Further research
    Since the Family History Library has the films of the Drumcliff Catholic parish register, I suggest ordering the film, even though it is too late for the births of Owen’s children. The records are in the IGI on, but they don’t give the godparents’ names. Owen or Honora might show up as godparents for other couples’ children. The heritage center may not have indexed their records on godparents, so I think it is cheaper and better to go through the films. The LDS film number for the baptisms and marriages of the Catholic parish of Drumcliff. Co. Sligo is 989735.

    Also, it may be worthwhile going through the revised valuations to see how the occupancy of the land changed over time. Did the Henigans of Barnarobin disappear in the next valuation? Did brother John Henigan stay, and if so, who eventually got his land? Barnarobin is in the electoral district of Carney, and the revised valuations are on FHL film #868158.

     This case of Owen Hannigan of Hallowell and New Limerick, Maine is quite instructive about the problems and rewards of researching Irish ancestors. The incorrect research by other descendants had been entered into the IGI and put on the web, leading many people to conclude the Hannigans were from Cork. But a more extensive review of primary documents, such as naturalization records, as well as an analysis of the Hannigan family connections through marriage, showed that the family was from Sligo. The inclusion of Owen Henigan’s letter in the Sir Robert Gore Booth testimony to the British Parliament proves that the Henigan family of Hallowell and New Limerick, Maine originated in the parish of Drumcliff, County Sligo. Many Irish Americans make the mistake of focusing too narrowly on their ancestor, and consequently don’t realize they may have been part of a much larger group, as in the case of the Henigan family’s assisted emigration to Saint John. Broader searches that include historical articles about emigration may provide useful leads for genealogical research.

    End Notes
    11850 Federal Census, Hallowell, Kennebec County, Maine, Roll M432-256, page 192.

       21860 Federal Census, Hallowell, Kennebec County, Maine, Roll653-434, pages 60-62.

    3Mabel Goodwin Hall, Vital Records of Hallowell, Maine to the Year 1892, Volume 1 – Births. Maine Historical Society, 1924. Maine Dept. of Vital Statistics, Index to Vital Records Prior to 1892. Salt Lake City: Gen. Soc. of Utah, 1953.

    4Mabel Goodwin Hall, Vital Records of Hallowell, Maine to the Year 1892, Volume III – Marriages. Maine Historical Society, 1926.

    5Mabel Goodwin Hall, Vital Records of Hallowell, Maine to the Year 1892, Volume V – Marriages and Deaths. Maine Historical Society, 1928.

    6Missing Friends 1831-1920 Database,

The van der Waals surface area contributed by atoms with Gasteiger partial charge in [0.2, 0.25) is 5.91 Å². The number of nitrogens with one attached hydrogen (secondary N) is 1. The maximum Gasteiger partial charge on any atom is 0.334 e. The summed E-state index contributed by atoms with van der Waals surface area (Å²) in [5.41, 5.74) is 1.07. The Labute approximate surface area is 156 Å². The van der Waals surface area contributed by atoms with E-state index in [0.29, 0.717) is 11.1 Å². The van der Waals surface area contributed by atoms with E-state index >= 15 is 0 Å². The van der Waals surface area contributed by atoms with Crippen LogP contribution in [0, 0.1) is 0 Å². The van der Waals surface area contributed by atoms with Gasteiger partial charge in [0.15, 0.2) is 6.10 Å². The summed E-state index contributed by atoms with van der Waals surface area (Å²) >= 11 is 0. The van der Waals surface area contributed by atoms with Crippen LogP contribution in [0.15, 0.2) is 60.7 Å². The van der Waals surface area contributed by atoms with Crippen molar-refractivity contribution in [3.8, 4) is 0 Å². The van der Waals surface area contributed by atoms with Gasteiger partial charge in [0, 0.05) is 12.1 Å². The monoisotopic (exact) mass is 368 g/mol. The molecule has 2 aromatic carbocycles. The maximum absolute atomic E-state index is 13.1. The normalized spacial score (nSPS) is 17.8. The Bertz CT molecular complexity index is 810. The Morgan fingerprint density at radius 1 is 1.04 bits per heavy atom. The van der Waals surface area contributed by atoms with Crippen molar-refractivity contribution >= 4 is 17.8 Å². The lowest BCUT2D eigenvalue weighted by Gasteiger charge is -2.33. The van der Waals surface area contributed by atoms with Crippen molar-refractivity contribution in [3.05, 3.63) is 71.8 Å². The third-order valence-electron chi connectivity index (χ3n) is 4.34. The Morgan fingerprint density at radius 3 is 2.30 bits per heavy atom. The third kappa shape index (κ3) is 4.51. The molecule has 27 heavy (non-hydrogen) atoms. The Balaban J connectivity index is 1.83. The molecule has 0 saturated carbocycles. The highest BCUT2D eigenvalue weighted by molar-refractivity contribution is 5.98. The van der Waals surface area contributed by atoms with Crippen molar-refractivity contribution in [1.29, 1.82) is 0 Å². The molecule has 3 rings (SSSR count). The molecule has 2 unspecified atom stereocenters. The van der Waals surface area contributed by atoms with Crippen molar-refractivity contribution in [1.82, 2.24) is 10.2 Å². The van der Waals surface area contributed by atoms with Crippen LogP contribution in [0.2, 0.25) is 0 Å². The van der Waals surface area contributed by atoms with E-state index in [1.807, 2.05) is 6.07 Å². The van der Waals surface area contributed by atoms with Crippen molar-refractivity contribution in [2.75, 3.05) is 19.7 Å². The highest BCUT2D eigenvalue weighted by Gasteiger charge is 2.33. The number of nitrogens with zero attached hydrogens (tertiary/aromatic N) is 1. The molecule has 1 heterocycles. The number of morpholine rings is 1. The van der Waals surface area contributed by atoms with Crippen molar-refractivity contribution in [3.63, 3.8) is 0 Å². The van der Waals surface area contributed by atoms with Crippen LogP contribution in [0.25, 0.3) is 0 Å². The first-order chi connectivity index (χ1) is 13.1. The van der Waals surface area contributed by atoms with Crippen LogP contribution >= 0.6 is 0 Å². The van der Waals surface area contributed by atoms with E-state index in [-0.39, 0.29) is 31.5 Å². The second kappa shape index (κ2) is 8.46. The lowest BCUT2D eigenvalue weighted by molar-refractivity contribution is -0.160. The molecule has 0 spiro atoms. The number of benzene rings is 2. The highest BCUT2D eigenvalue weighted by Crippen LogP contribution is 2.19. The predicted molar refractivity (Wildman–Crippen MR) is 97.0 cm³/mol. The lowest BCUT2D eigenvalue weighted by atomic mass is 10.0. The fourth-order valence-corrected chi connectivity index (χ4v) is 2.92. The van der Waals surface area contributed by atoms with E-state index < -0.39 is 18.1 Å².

7General valuation of rateable property in Ireland [microform] / [compiled by] Richard Griffith, Bart., Commissioner of Valuation. Dublin : Irish Microforms Ltd., c1978.

    8Index to New England naturalization petitions, 1791-1906. Washington, [D.C.]: National Archives, National Archives and Records Service, General Services Administration, 1983.

    9Naturalization Petition of James Hinegan of Hallowell, Maine. Kennebec Superior Court, Augusta, Maine, Vol. 18, p. 507.

    10New York, 1820-1850 Passenger and Immigration Lists.

    11Tyler Anbinder, “Lord Palmerston and the Irish Famine Emigration,” The Historical Journal, vol. 44, No. 2, June 2001, Cambridge University Press.

    12Extracts of reports from the Govt. Emigration Agent at St. John’s [sic], New Brunswick. Public Record Office of Northern Ireland.

    13Family Tree Maker index to Griffith's Valuation of Ireland, 1848-1864. Novato, CA: Brøderbund Software, Inc., c1998. Also Griffiths Valuation Index Extracts 1848-1864, on
    14County Sligo Tithe Applotment Books, 1824. Indexed by Bill McGee.

    15The tithe applotment books. [Dublin?]: European Micropublishing Services, 1990.

    16Index of 1901 Census, County Sligo.

    17The Lissadell Papers, Public Record Office of Northern Ireland.

    18Tyler Anbinder, “Lord Palmerston and the Irish Famine Emigration,” The Historical Journal, vol. 44, No. 2, June 2001, Cambridge University Press.

    19Gerard Moran, Sending Out Ireland’s Poor: Assisted Emigration to North America in the Nineteenth Century. Dublin: Four Courts Press, 2004.

    20Steve McKinley, Out of Ireland. Saint John, New Brunswick: Times Globe, 1997.

    21Letters to Sir R. Gore Boothe

    22Daniel F. Johnson, The St. John County Alms and Work House Records, 1843-1850. St. John, N.B.: D.F. Johnson, 1985.

    23Elizabeth Cushing, Teresa Casey, Monica Robertson, A chronicle of Irish emigration to Saint John, New Brunswick, 1847. Saint John, N.B.: New Brunswick Museum, 1979.

    24Irish University Press Series of British Parliamentary Papers: Emigration, Vol. 5, Appendix X, pp. 122-132. Shannon: Irish University Press, 1968-71.

    25Letter of Owen and Honr. Henigan, Irish University Press Series of British Parliamentary Papers: Emigration, Vol. 5, Appendix X, p. 131. Shannon: Irish University Press, 1968-71.

    26SLIGO County Ireland Drumcliff 1901 Census

    271850 Census, Hallowell, Maine, roll M432-256, page 191.

    28Richard Griffith, General Valuation of Rateable Property in Ireland. Dublin: Irish Microforms Ltd., c1978.

    29The Lissadell Papers (D/4131)

    30“Lissadell House, Coffin Ships, the Pomano and Sir Robert Gore-Booth,”

    31Gerard Moran, Sending Out Ireland’s Poor: Assisted Emigration to North America in the Nineteenth Century. Dublin: Four Courts Press, 2004.